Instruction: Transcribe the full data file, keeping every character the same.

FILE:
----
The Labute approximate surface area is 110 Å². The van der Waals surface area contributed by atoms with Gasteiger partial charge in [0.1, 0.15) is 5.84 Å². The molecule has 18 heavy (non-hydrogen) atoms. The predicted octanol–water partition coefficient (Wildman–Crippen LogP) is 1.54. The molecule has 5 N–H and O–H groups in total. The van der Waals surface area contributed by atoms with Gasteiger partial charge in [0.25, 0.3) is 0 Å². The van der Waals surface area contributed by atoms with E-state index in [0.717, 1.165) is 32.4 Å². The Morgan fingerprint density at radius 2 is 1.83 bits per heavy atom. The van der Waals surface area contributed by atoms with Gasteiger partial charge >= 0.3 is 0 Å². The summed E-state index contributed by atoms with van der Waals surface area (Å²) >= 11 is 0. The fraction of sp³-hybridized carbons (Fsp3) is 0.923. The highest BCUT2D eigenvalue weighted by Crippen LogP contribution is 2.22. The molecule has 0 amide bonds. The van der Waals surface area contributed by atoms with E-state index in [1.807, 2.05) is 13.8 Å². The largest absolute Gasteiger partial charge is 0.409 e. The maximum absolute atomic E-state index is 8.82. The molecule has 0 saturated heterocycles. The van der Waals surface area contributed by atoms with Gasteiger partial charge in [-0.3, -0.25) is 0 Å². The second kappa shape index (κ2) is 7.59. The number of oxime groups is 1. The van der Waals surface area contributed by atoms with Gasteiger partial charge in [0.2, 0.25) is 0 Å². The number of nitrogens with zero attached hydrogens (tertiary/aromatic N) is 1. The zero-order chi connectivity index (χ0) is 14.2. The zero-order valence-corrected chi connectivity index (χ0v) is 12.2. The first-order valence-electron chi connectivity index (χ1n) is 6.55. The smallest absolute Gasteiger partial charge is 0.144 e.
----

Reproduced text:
The Labute approximate surface area is 110 Å². The van der Waals surface area contributed by atoms with Gasteiger partial charge in [0.1, 0.15) is 5.84 Å². The molecule has 18 heavy (non-hydrogen) atoms. The predicted octanol–water partition coefficient (Wildman–Crippen LogP) is 1.54. The molecule has 5 N–H and O–H groups in total. The van der Waals surface area contributed by atoms with Gasteiger partial charge in [0.25, 0.3) is 0 Å². The van der Waals surface area contributed by atoms with E-state index in [0.717, 1.165) is 32.4 Å². The Morgan fingerprint density at radius 2 is 1.83 bits per heavy atom. The van der Waals surface area contributed by atoms with Gasteiger partial charge >= 0.3 is 0 Å². The summed E-state index contributed by atoms with van der Waals surface area (Å²) >= 11 is 0. The fraction of sp³-hybridized carbons (Fsp3) is 0.923. The highest BCUT2D eigenvalue weighted by Crippen LogP contribution is 2.22. The molecule has 0 amide bonds. The van der Waals surface area contributed by atoms with E-state index in [1.807, 2.05) is 13.8 Å². The largest absolute Gasteiger partial charge is 0.409 e. The maximum absolute atomic E-state index is 8.82. The molecule has 0 saturated heterocycles. The van der Waals surface area contributed by atoms with Gasteiger partial charge in [-0.3, -0.25) is 0 Å². The second kappa shape index (κ2) is 7.59. The number of oxime groups is 1. The van der Waals surface area contributed by atoms with Gasteiger partial charge in [0.2, 0.25) is 0 Å². The number of nitrogens with zero attached hydrogens (tertiary/aromatic N) is 1. The zero-order chi connectivity index (χ0) is 14.2. The zero-order valence-corrected chi connectivity index (χ0v) is 12.2. The first-order valence-electron chi connectivity index (χ1n) is 6.55. The smallest absolute Gasteiger partial charge is 0.144 e.